It's pretty funny (or sad) depending on how you look at it – that I have waited until today to try out the Gutenberg WordPress Editor.
Don't get me wrong – I have been a good blogger and update my WordPress install regularly.
But I always had the Classic editor activated. So I never saw the building blocks side of things that Gutenberg is famous for.
But I have been curious.
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So, today I made the leap and turned off the Classic Editor.
This is my first post written using Gutenberg.
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What is Special About Gutenberg?
So, Gutenberg is all about using blocks to build your posts.
You can add in a text block, a headline block, an image block, video blocks – and more stuff that I am sure I will learn along the way.
There are also some fancy things that you can do in Gutenberg:
Create a button:
Change the Background Color of a Paragraph
Change the background color of a text block. (I was hoping that this would work for headlines and and lists – but apparently not.)
Create a Gallery
You can use Gutenberg to create a gallery of images and insert them into your post. I have included a gallery of images below from a recent Valentine's Day post that I wrote – just as an example.
I like that it has settings to automatically crop images and also adjust the size of an odd number of images to fit a grid.
I wish that I could link the photos to the actual post but that is not an option. (If you are interested you can find my Cricut Valentine's Day Projects post here.)
Quickly Embed a YouTube Video
I love how the WordPress Gutenberg editor makes it easy to embed a YouTube video.
This morning I wrote this post in the Classic editor on how to set up the right click on a Mac and embedded the video that you see below.
If you switch over to that post – you will see that the video appears small and misaligned. But here, using Gutenberg, the video shows up large and centered.
Different Options for the Editor
There are also different ways to use the editor on the back end.
You can go into Fullscreen mode which will hide your left hand menu bar in WordPress and also your top menu bar in WordPress.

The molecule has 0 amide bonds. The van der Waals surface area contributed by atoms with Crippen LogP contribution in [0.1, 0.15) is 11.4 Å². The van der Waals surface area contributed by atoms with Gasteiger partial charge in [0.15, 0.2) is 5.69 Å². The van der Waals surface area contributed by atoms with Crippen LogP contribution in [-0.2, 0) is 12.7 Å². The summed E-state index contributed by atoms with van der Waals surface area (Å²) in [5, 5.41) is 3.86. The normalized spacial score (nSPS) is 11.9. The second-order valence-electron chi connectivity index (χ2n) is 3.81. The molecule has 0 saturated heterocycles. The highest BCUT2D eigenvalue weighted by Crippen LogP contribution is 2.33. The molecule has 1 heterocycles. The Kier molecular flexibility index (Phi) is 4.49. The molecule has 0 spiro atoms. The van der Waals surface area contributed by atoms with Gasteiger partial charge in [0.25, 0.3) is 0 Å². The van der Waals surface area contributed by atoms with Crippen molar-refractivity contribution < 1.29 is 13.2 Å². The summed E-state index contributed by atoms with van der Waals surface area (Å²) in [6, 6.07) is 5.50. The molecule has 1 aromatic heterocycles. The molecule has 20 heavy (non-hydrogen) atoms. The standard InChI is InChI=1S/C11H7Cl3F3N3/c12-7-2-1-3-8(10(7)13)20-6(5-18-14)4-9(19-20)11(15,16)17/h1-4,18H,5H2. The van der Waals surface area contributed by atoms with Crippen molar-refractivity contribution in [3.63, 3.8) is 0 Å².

There is also Spotlight mode that lets you focus on a single block that you are working on.
To switch out of any of these modes you just click the three vertical dots in the upper right hand corner of your editor.
WordPress Gutenberg Does Even More Fancy Stuff
WordPress Gutenberg makes it easy to do even more stuff like create columns, make your images full width, create a header image for your post, and even create reusable blocks.
Similar to Other Block Builders
A lot of people, myself included, were afraid to try out Gutenberg.
But I am finding that the back end is very similar in feel to Squarespace and even Thrive Architect. So if you are familiar with using those platforms, then Gutenberg should be easy for you to get used to.
NoFollow Plugins Won't Work
One annoyance with Gutenberg is that your NoFollow WordPress plugins don't work with it.
As a blogger, you probably do some type of affiliate marketing to make money.
All of your affiliate links should carry the nofollow tags. In the Classic Editor you could use a WordPress plugin to do the job – but now you will have to add the HTML to the link yourself.
Also, I was dismayed to see that my Pretty Links shortcut in the visual editor is gone in Gutenberg. The Pretty Links plugin still works – I just have to copy and paste my links into the Gutenberg editor and I assume ad the nofollow attribute manually – although it is not incredibly clear to me if this is the easiest way to do it.
Do You Use the WordPress Gutenberg Editor On Your Blog?
If you have tried the WordPress Gutenberg editor on your blog – tell me how you like it in the comments below.
For now, I think that I will stick with it – but I could change my mind.
What I am happy about is that I use the Magazine Pro WordPress Theme from StudioPress on my site which is specifically optimized for Gutenberg – so that makes the choice a little easier.